Like many leaders in the Yale community, Raffaella Zanuttini has been tasked with steering a department of graduate students, professors and graduating Yale College students toward a virtual finish line and onto the next academic year during the COVID-19 pandemic.

Zanuttini chairs the Linguistics Department — where she served as director of undergraduate studies until last year — and teaches one undergraduate class: “Grammatical Diversity in U.S. English.” In her role as chair, Zanuttini has been meeting twice a week with other leaders in the field to troubleshoot the transition to online education and voice concerns to higher levels of administration.

Between shepherding an academic department and teaching a course of 21 undergrads, Zanuttini has encountered the gamut of challenges academic life has faced during this pandemic. A native of northern Italy, the linguist has been acutely aware of the difficulties the novel coronavirus poses and has decided to maintain a positive outlook for her leadership and the department’s future.

“I make a big effort trying to think about good things in these hard times because I feel like, otherwise I, you know, I explode,” Zanuttini said. “[We] have to fight against sadness. Sadness of the thought of people suffering … who are dying or dying alone.”

In addition to the global weight of the coronavirus crisis, Zanuttini laments how the situation will impact the semester’s final weeks for the graduating Yale College students whom she has guided for four years. Normally, she said, the department would be looking forward to celebrating the seniors’ accomplishments. There would be a series of senior presentations where they would showcase their essays before faculty and friends — now, the department will be doing this via Zoom, Zanuttini said.

Zanuttini said that the Linguistics Department will do virtual congratulatory dinners and toasts over Zoom. While it will not be the same and there will not be flowers, she said, the department will do its best to make it a meaningful — albeit virtual — experience.

For Zanuttini, the Zoom platform has been able to do more than just virtualize commencement plans. She has enjoyed seeing students continue to do their work and engage with the course even through an online interface and has been “pleasantly surprised” by the way this transition has been going, Zanuttini said.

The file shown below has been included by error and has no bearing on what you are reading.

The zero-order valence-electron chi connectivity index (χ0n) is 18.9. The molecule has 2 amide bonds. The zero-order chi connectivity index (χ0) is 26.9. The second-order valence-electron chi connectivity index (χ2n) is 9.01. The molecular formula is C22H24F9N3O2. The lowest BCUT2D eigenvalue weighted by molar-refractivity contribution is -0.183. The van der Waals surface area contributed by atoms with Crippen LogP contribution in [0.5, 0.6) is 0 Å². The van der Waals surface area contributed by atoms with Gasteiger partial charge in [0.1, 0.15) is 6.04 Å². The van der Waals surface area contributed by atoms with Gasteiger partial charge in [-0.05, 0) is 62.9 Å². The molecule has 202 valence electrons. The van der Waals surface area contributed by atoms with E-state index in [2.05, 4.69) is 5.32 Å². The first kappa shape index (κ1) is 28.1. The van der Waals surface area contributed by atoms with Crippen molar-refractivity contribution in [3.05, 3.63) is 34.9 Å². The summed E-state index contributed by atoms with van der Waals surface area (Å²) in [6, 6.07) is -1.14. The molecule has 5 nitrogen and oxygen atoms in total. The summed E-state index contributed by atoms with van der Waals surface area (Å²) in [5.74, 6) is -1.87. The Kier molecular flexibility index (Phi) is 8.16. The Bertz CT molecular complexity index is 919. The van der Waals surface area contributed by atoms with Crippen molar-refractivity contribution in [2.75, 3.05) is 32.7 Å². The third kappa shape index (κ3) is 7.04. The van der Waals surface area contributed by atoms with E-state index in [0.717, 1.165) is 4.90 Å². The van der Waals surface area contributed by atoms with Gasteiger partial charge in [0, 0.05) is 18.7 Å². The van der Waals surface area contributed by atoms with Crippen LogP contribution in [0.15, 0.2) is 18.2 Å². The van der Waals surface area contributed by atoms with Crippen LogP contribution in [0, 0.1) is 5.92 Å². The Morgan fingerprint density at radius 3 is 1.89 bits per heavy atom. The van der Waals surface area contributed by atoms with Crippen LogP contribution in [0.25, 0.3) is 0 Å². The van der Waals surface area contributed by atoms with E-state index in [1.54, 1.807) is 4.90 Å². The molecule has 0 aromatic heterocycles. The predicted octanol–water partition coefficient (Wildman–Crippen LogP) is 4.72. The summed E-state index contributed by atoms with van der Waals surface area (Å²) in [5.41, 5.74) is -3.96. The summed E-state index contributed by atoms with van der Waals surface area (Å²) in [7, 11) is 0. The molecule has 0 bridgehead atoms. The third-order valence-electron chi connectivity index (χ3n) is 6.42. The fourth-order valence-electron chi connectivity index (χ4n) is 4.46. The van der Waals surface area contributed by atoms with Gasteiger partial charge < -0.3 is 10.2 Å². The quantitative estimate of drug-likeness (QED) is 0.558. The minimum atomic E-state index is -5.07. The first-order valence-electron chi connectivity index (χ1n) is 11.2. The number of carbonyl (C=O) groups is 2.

“When the transition online began, Raffaella and I discussed different ways to adapt the course, including the relative amount of synchronous versus asynchronous content,” Zanuttini’s teaching fellow Chris Geissler GRD ’20 told the News. “Ultimately we kept the regular class meetings, to a large extent because she saw them as an opportunity for crucial human contact and normalcy in this difficult time. … Raffaella takes teaching and her students’ welfare seriously, and has encouraged me to incorporate what I have learned from the Poorvu CTL and other teacher-training workshops into this course.”

This care for students manifested itself at the beginning of what promised to be a tough transition.

Serena Puang ’22, who is taking Zanuttini’s grammatical diversity course, noted that her professor has been very attuned to students’ concerns, going so far as to ask how she could do better during office hours and then incorporating it into the way she teaches class. Zanuttini has a son in Puang’s class year, Puang said, which she thinks makes Zanuttini more understanding during these times. 

“She’s always seeking to learn what works, what doesn’t, and what helps students because she genuinely wants to help us learn and succeed,” Puang said. “Raffaella is like a mom to all of us in the Linguistics Department, and I feel lucky to be advised by her.”

Zanuttini recalls a meeting before spring break when she first learned of the possibility that Yale might not reconvene in person due to coronavirus. She said that she was so saddened by this possibility that she could “barely talk to the class.” Zanuttini said that the class assured each other they would do their best. Per her assessment, they have done that and more.

John Besche |

Correction, April 11: A previous version of this article misspelled one instance of Puang’s last name.

This story is part of a larger series profiling Yale and New Haven community members during the COVID-19 pandemic. To read more, click here.